Amputee Corner

Our national soccer team was knocked out of the first round of the 2010 world cup but still, I was mesmerized by that game against France. Despite all odds, our boys never gave up! It must have been only sheer will power that pushed Bafana Bafana to beat that goliath of a team in a 2-1 victory.

Nine year-old Xolisa Sikawu needed all of his will power when he underwent bilateral amputations just a year after the passing of his mother.

Now, six years later, Xolisa is still pursuing a full life and, thanks to the Sabrina Love Foundation, obtaining a prosthetic upgrade.

The Sabrina Love Foundation provides children who have physical disabilities with financial assistance towards equipment, medical treatment and other professional needs.

Chopart, Lizfranc carbon plates and Symes feet were specifically designed for the challenging low build heights found in cases such as mid-foot and ankle disarticulation amputations. We Prosthetists often use these brand names to describe the various types of amputation.

In a chopart (a type of midfoot amputation) there is almost no space underneath the residuum (stump) for a prosthetic foot.

This means that the only options that are available to prosthetists are variations of carbon plates that provide the patient with an energy storing lever to help with propulsion - but with no shock absorption on heel strike.

With the normal ankle still intact in this level of amputation the shock absorption should, theoretically, be accommodated by the mobility of the ankle itself. In reality a large number of these chopart amputations are left with a very rigid ankle in equinus, unable to perform its normal range of motion.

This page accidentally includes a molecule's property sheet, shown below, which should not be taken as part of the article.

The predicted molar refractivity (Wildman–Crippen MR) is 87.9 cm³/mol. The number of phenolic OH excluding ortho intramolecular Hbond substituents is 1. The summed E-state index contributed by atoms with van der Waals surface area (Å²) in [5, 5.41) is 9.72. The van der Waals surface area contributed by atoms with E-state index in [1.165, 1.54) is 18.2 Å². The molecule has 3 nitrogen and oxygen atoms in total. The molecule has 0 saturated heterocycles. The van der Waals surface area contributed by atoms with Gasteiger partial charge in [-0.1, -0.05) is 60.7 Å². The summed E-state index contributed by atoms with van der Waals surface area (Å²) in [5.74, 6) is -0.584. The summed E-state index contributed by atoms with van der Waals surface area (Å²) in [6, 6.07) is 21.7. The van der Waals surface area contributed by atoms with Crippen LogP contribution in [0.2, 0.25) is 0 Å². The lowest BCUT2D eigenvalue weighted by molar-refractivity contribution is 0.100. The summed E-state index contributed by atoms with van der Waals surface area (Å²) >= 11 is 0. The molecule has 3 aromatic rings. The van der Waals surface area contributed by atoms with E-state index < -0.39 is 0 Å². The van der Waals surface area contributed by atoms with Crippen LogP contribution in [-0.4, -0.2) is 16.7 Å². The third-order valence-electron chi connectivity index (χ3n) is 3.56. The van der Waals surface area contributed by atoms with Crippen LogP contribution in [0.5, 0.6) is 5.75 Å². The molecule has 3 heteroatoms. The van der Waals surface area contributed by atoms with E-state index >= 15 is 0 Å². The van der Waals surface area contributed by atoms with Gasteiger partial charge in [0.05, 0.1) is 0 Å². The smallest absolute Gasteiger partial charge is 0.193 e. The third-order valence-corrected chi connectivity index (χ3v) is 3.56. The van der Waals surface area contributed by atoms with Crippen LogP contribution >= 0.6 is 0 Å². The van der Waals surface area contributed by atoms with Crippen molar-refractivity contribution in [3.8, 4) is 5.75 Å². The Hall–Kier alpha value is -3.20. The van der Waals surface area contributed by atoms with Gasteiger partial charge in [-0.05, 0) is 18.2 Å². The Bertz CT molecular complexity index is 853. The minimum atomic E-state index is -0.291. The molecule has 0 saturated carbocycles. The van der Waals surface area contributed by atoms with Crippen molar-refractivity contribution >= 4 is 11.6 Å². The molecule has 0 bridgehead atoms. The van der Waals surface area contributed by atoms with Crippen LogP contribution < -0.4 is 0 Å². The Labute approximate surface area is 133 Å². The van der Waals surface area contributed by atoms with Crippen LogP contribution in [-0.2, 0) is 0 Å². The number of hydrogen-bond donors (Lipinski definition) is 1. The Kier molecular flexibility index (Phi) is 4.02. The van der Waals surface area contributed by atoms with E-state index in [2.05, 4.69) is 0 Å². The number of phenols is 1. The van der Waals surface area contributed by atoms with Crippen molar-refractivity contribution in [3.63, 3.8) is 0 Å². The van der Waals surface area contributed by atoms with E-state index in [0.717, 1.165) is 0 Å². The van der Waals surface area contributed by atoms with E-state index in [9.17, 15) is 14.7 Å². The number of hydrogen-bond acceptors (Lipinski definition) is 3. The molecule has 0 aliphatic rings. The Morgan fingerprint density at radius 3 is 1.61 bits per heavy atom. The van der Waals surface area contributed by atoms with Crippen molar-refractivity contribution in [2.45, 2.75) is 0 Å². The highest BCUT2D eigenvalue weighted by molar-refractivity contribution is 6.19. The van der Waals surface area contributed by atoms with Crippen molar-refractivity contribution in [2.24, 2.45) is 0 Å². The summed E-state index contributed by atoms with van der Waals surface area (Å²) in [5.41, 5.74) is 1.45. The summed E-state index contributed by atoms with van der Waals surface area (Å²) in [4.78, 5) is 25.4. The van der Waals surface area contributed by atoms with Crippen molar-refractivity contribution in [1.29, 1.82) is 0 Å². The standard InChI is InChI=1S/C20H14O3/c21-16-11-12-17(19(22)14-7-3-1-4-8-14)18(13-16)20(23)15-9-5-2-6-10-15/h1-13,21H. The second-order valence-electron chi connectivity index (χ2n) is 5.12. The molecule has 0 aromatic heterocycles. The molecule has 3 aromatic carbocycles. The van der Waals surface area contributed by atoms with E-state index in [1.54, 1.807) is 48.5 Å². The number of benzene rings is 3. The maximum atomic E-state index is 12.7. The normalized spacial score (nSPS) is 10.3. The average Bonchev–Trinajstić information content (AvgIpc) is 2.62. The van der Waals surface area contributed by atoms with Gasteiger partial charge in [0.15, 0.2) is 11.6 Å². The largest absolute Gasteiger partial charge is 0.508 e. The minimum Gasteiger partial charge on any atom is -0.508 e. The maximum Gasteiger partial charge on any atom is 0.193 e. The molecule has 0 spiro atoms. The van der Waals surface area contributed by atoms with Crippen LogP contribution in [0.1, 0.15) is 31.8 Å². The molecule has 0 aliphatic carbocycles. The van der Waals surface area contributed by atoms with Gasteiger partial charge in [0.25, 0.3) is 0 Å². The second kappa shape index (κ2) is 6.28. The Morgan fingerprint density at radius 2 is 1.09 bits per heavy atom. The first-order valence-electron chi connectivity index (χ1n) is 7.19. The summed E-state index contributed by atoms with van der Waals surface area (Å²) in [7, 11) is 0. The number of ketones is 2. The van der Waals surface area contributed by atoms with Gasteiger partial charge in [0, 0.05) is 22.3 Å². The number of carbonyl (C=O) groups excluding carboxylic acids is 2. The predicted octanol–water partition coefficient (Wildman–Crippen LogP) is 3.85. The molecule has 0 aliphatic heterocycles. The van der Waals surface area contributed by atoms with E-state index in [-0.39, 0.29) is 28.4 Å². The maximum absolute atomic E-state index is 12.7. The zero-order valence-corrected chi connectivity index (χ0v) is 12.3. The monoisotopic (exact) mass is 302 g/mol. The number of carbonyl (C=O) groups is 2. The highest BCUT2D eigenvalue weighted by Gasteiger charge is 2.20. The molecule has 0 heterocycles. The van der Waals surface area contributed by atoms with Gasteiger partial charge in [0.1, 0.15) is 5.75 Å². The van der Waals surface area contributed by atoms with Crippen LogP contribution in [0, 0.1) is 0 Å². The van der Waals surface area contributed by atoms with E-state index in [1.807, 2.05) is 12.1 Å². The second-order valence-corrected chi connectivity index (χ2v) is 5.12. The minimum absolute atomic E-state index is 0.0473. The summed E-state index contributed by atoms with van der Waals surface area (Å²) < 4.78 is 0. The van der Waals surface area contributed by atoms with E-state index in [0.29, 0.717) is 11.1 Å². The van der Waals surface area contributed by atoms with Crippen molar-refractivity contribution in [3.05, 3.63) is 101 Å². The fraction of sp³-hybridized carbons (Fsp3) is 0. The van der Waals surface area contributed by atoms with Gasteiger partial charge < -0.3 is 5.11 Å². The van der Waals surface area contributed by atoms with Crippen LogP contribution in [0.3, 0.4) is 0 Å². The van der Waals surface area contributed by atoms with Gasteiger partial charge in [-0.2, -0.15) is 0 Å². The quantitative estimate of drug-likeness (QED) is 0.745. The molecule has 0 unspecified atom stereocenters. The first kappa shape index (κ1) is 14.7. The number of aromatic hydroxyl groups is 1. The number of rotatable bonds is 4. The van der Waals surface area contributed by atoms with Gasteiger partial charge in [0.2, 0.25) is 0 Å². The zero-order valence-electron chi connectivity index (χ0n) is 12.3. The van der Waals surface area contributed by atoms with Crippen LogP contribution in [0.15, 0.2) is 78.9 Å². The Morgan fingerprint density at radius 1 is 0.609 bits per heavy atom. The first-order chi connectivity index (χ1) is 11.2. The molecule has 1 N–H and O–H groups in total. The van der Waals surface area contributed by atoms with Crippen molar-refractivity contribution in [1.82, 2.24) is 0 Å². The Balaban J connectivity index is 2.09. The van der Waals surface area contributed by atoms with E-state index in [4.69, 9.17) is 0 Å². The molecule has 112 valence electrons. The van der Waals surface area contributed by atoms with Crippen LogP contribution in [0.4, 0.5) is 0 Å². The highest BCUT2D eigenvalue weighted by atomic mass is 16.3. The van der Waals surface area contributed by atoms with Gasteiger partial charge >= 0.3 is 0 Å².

That means, in a normal chopart prosthesis with the chopart carbon plate attached directly to the bottom of the socket, that all the force generated by heel strike is transmitted through the prosthesis into the rigid ankle - resulting in a most unpleasant experience for the patient.

Xolisa is now 16 and an amateur soccer coach. He has a rigid and sensitive left side chopart with very little soft tissue covering the residuum. As he is a bilateral amputee, with a symes amputation on his right side, we could approach this chopart case differently.Lengthening his height by 3cm provided us with enough space to fit components with a slightly higher build height and, more importantly, gave Xoliswa a foot on the chopart side that absorbs the shock of heel strike. The chopart amputation was fitted with one of Ossur’s Flex Symes, complete with an active heel, and the Symes amputation was fitted with Ossur’s low profile Variflex with EVO, providing high energy return and superior flexibility.

The more natural gait provided by the EVO feature reduces fatigue and puts less strain on the lower back and other limb. The chopart prosthesis also incorporated a custom made silicone distal cup for added comfort.

To inject some personality into the prostheses (and in the spirit of the 2010 world cup) the pair were laminated with Xolisa’s favourite team’s logo, Bafana Bafana.
Go Xolisa, Ayoba!

If you would like to submit an article for this column please contact us in order to obtain the criteria and patient indemnity form. The completed form should be emailed, with the story and hi-res pictures of the patient and their prosthesis.

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